Victor Serge (Victor Lvovich Kibalchich) (1890–1947) was born in Brussels of parents who were Russian revolutionary emigrés. His father had been an officer and later a physician, and was a sympathizer of the Narodnaya Volya (People’s Will) Party. One of his relatives, a chemist belonging to this party, was hanged in 1881...
Victor Serge (Victor Lvovich Kibalchich) (1890–1947) was born in Brussels of parents who were Russian revolutionary emigrés. His father had been an officer and later a physician, and was a sympathizer of the Narodnaya Volya (People’s Will) Party. One of his relatives, a chemist belonging to this party, was hanged in 1881 after the assassination of Czar Alexander II.
Serge’s childhood was spent in Belgium and England. One of his younger brothers died of want. At fifteen he was apprenticed to a photographer in Brussels. Later he became successively a photographer, a draftsman, an office worker, a linotype operator—after he had learned the trade in anarchist print shops—a journalist, and a translator.
At fifteen, he became a member of the socialist Jeune Garde in Ixelles; then a militant member of the Groupe Revolutionnaire in Brussels. He contributed to the Temps Nouveaux, Libertaire, and Guerre Sociale. He took part in demonstrations and trials. He spent some time in company villages in the north of France and took part in militant activity in Paris. Editor of l’Anarchie in 1910, during the period of illegality, he was arrested but refused to denounce the members of the underground group, of whom several killed themselves and others died on the guillotine. He was convicted under the infamous laws then in force and condemned to five years imprisonment.
After being freed in 1917, he became a linotypist in Barcelona, a member of the CNT (Confederacion Nacional del Trabajo), a contributor to Tierra y Libertad, and took part in the first revolutionary attempt of July 1917. He then left for Russia, but was arrested in Paris and interned by the Clemenceau government in a concentration camp. He was exchanged in January 1919, as a Bolshevik hostage, for an officer in the French Military Mission, who was being held in Russia, and finally arrived in Petrograd.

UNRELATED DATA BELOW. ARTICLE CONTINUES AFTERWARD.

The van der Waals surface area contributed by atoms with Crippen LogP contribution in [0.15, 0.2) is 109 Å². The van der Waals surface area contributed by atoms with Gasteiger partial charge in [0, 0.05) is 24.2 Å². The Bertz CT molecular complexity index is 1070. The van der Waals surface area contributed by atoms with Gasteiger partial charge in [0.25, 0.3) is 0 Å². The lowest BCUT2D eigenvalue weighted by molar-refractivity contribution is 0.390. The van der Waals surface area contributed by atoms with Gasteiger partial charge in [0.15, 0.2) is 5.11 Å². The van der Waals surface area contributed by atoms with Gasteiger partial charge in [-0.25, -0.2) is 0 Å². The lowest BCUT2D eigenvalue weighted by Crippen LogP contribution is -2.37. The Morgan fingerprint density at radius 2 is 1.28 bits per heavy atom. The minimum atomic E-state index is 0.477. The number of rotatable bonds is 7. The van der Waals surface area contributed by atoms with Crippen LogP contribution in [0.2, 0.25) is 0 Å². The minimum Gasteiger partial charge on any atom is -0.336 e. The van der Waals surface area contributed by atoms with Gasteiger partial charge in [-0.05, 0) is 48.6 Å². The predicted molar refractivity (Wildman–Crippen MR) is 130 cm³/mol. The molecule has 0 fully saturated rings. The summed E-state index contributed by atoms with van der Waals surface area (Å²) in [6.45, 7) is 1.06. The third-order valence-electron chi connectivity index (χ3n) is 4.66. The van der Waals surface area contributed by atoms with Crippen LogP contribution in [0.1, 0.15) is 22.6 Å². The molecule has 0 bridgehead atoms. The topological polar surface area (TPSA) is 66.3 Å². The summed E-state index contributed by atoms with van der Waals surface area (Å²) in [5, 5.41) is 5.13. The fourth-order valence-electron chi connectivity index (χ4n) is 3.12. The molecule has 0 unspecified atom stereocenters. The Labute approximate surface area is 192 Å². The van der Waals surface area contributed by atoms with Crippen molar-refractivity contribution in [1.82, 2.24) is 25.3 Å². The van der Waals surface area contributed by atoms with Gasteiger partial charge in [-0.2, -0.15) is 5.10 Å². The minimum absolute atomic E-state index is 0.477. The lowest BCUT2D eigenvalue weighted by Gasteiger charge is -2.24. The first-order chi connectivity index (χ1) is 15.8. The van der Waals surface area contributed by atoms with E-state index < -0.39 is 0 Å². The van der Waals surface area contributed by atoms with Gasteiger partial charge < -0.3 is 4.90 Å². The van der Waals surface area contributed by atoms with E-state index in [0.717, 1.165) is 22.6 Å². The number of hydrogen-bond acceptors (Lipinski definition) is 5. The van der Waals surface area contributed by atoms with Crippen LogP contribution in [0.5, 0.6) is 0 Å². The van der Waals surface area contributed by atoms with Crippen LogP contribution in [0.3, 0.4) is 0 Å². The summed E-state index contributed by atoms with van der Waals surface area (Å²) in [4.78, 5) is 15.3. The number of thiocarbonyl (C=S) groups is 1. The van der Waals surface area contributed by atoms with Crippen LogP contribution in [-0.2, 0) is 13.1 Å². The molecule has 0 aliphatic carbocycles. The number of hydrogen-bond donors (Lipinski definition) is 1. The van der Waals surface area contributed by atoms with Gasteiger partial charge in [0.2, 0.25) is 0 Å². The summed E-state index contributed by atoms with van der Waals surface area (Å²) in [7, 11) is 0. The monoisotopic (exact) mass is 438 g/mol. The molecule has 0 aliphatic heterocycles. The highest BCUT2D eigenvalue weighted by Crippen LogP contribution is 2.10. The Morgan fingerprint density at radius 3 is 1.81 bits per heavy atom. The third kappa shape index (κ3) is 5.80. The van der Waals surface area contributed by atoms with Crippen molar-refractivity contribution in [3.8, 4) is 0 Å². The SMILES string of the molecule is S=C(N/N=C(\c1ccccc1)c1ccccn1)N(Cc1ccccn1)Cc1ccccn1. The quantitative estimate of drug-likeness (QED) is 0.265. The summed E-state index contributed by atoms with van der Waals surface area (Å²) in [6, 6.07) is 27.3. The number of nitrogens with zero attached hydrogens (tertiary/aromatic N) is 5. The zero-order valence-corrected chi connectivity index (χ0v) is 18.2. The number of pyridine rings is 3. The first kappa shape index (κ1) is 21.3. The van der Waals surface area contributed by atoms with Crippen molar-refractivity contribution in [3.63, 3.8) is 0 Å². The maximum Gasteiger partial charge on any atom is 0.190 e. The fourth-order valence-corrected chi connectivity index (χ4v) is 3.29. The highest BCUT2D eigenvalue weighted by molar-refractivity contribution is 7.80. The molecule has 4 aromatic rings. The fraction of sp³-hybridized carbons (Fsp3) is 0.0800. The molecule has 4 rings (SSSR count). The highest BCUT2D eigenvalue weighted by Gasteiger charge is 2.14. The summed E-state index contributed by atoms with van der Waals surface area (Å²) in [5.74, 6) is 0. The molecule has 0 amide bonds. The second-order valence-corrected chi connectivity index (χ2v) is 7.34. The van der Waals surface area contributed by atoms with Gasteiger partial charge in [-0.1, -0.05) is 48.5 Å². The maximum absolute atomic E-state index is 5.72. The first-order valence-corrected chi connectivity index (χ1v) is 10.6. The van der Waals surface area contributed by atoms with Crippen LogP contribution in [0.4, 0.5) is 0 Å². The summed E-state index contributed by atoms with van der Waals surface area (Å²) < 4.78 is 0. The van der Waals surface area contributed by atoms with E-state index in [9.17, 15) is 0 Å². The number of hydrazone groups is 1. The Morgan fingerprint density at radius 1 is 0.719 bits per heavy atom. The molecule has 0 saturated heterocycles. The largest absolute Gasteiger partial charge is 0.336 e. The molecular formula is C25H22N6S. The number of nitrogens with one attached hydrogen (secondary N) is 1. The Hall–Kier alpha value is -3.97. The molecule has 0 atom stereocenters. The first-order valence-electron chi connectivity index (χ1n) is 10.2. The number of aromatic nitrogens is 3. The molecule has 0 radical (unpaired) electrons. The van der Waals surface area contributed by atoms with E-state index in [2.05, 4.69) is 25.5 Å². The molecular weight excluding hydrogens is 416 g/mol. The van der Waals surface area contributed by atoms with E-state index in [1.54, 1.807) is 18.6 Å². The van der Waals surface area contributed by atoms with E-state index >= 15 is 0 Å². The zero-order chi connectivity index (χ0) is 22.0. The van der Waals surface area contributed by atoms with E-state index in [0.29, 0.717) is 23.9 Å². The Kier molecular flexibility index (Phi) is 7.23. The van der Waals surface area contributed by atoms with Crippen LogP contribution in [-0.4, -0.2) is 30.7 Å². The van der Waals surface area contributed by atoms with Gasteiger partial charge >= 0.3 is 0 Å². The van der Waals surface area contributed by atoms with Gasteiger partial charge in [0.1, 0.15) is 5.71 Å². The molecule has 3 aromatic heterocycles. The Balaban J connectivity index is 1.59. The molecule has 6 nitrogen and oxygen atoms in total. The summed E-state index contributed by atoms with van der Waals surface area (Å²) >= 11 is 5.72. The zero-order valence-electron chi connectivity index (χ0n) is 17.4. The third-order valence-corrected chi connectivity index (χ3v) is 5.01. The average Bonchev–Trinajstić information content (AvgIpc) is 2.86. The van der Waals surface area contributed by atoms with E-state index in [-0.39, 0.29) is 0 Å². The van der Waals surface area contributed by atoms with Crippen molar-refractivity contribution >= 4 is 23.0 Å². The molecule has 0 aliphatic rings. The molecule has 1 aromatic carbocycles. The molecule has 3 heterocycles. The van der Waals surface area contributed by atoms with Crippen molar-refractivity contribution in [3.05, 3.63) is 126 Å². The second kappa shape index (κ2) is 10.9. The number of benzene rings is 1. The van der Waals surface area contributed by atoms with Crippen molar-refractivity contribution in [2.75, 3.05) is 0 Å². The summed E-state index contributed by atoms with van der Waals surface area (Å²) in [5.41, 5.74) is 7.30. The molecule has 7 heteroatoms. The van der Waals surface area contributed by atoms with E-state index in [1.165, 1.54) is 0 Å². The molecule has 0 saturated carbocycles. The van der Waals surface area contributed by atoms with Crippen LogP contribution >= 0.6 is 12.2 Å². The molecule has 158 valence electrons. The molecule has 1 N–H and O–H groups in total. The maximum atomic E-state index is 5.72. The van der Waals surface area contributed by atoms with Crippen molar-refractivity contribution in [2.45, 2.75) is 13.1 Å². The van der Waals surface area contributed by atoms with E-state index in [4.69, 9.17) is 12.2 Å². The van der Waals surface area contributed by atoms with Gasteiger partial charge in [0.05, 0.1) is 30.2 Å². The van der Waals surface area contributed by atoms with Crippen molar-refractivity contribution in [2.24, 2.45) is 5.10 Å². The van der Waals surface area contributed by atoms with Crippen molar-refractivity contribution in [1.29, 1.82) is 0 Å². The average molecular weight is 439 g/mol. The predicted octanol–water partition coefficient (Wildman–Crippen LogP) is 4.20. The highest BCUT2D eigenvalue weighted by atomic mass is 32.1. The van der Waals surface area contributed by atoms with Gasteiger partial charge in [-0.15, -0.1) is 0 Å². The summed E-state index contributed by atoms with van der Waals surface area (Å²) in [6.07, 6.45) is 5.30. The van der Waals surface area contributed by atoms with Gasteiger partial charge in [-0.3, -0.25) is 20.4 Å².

He became a member of the Russian Communist Party and a colleague of Zinoviev on the Executive Committee of the Communist International during the civil war. He then became a gunner in a special battalion, a member of the military defense staff, and commissar of archives in the secret police under Krassin in 1919. He participated in the first congresses of the Communist International and became editor of the Communist International. He spent considerable time in Germany (during the preparation of the 1923 uprising) and in Austria.
Serge returned to the Soviet Union in 1926 and publicly embraced the position of the Left Opposition. The smashing of the Opposition brought Serge’s expulsion from the Communist Party, a brief period of imprisonment as a warning, and permanent blacklisting as far as employment was concerned. Already possessed of a literary reputation in France as a translator of Lenin and Trotsky and for his novels, pamphlets, and articles about revolutionary Russia, he now depended on his pen and the sale of his writings to French publishers and periodicals to support himself and his family. This was a very sparse and precarious livelihood, frustrating because of the Soviet censorship and postal authorities who delayed interminably or frequently “lost” his manuscripts even though they did not deal with contemporaneous political matters.